Note
Only systemd users can use KCM. The service is socket activated, and, although there is an initscript to launch, it won't reliably stay alive. This behavior is intentional: upstream considers non-systemd KCM unsupported. See SSSD bug #5574, where a potential workaround is discussed.

To setup KCM, insert the following into /etc/krb5.conf:

FILE /etc/krb5.conf(Excerpt}
[libdefaults]
        default_ccache_name = KCM:

Configuring nss-pam-ldap and pam_krb5

Warning
sys-auth/sssd is a better choice all-around. It suppports credential caching, automatic renewal of tickets, FAST and anonymous PKINIT. nss-pam-ldap ad pam_krb5 do not support any of that. Neither have had a release since 2021.

The following assumes LDAP is used for identity purposes. If LDAP is not being used, simply skip past the nslcd part and go straight to the PAM part

First, emerge sys-auth/nss-pam-ldapd with the kerberos and sasl USE flags:

FILE /etc/portage/package.use/nss-pam-ldapd
sys-auth/nss-pam-ldapd kerberos sasl
root #emerge --ask sys-auth/nss-pam-ldapd

Configure nslcd as follows:

FILE /etc/nslcd.conf
uid nslcd
gid nslcd

# Uncomment the next line to troubleshoot nslcd
#log syslog debug

krb5_ccname /etc/nslcd.ccache

sasl_mech gssapi
sasl_authzid dn:uid=host/client.example.com,cn=gssapi,cn=auth

Set the permissions on the file:

root #chmod 600 /etc/nslcd.conf
root #chown nslcd: /etc/nslcd.conf
Warning
nslcd doesn't use a keytab, it is a Kerberos client rather than a Kerberos server, so it needs a credential cache instead. The host keytab can be used to request a ticket. The problem is the ticket will expire after 10 minutes (assuming best practices are being followed). A new ticket needs to be requested using the host service keytab about every 5 minutes. nslcd cannot do this itself, but there is a program that can do it on its behalf: k5start, which is part of app-crypt/kstart. It is left as an exercise for the reader for set that up. As stated above, sys-auth/sssd is a better choice.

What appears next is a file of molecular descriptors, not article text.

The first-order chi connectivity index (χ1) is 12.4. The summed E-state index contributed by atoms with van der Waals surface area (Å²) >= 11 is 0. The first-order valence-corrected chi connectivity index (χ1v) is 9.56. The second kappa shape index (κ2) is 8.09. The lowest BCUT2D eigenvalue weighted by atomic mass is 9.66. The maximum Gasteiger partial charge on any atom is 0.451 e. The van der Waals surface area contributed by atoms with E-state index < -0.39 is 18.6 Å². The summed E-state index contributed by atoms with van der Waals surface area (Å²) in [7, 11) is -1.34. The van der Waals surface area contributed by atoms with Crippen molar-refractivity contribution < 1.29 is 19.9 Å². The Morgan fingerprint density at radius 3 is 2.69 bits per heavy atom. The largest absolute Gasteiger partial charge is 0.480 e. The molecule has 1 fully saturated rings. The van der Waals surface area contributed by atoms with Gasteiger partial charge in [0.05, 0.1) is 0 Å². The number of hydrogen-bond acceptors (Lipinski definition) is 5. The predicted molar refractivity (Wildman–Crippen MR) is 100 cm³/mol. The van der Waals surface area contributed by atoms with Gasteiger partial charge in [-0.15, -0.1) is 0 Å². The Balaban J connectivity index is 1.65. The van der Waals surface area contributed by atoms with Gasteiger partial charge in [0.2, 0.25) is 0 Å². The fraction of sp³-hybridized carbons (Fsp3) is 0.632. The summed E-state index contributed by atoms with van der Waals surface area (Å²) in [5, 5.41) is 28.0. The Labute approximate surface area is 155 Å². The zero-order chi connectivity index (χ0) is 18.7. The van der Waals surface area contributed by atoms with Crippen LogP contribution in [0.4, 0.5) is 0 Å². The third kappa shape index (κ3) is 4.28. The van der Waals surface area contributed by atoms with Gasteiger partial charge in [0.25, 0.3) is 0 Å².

Test nss:

user $getent passwd jschmoe
user $getent shadow jschmoe
user $getent group jschmoe

Each command should produce one line of output. Enable and start nslcd:

OpenRC:

root #rc-service add nslcd default
root #rc-service nslcd start

Systemd:

root #systemctl enable --now nslcd

Next, configure PAM to allow Kerberos authorization. Emerge sys-auth/pambase with the pam+_krb5 USE flag should be sufficent for most setups.

Create /etc/portage/package.use/pambase and add the following:

FILE /etc/portage/package.use/pambase
sys-auth/pambase pam_krb5

then re-emerge the world file

root #emerge --ask -uvDU @world
Warning
As with all PAM modifications, make a backup and have at least one logged in root session, before any changes are made - whether by Portage or the user

The configuration done should work "out of the box". The configuration does not include automated home directory creation,, so no non-local logins will be allowed until a home directory is created. To enable automated home directory creation, append the following to /etc/pam.d/system-auth (please read the warning above!):

FILE /etc/pam.d/system-auth(excerpt)
session         optional        pam_mkhomedir.so
Note
Automated home directory creation does not work correctly on SELinux systems. In that case, install app-misc/oddjob (in GURU), enable and start the oddjobd daemon and replace the above line's pam_mkhomedir.so with pam_oddjob_mkhomedir.so

Test the login from another computer (using SSH), another VT (if local), or in a different root window with login and verify it succeeds (if automatic home directory creation is enabled, try it once with the directory created and again with the directory not created).

Troubleshooting

DNS issues

THe kerberos client libraries do both DNS and reverse DNS checks against its hosts. If either is is incorrect, this can cause failures. The best solution is to fix the DNS issue. However, sometimes that's not possible. Some organization do not have complete control over their reverse DNS, other times its infeasible.

The client DNS checks can be relaxed by editing /etc/krb5.conf

FILE /etc/krb5.conf(excerpt)
[libdefaults]
# Disable reverse DNS checks for canonicalizing hostname
        rdns = false
# Hostname canonicalization is only done if not canonicalizing it results in a "principal not found" error
        dns_canonicalize_hostname = fallback
# Disables qualification of shortnames
        qualify_shortname = ""

Not all the above options are needed in a given site, but any options added need to be added to all hosts.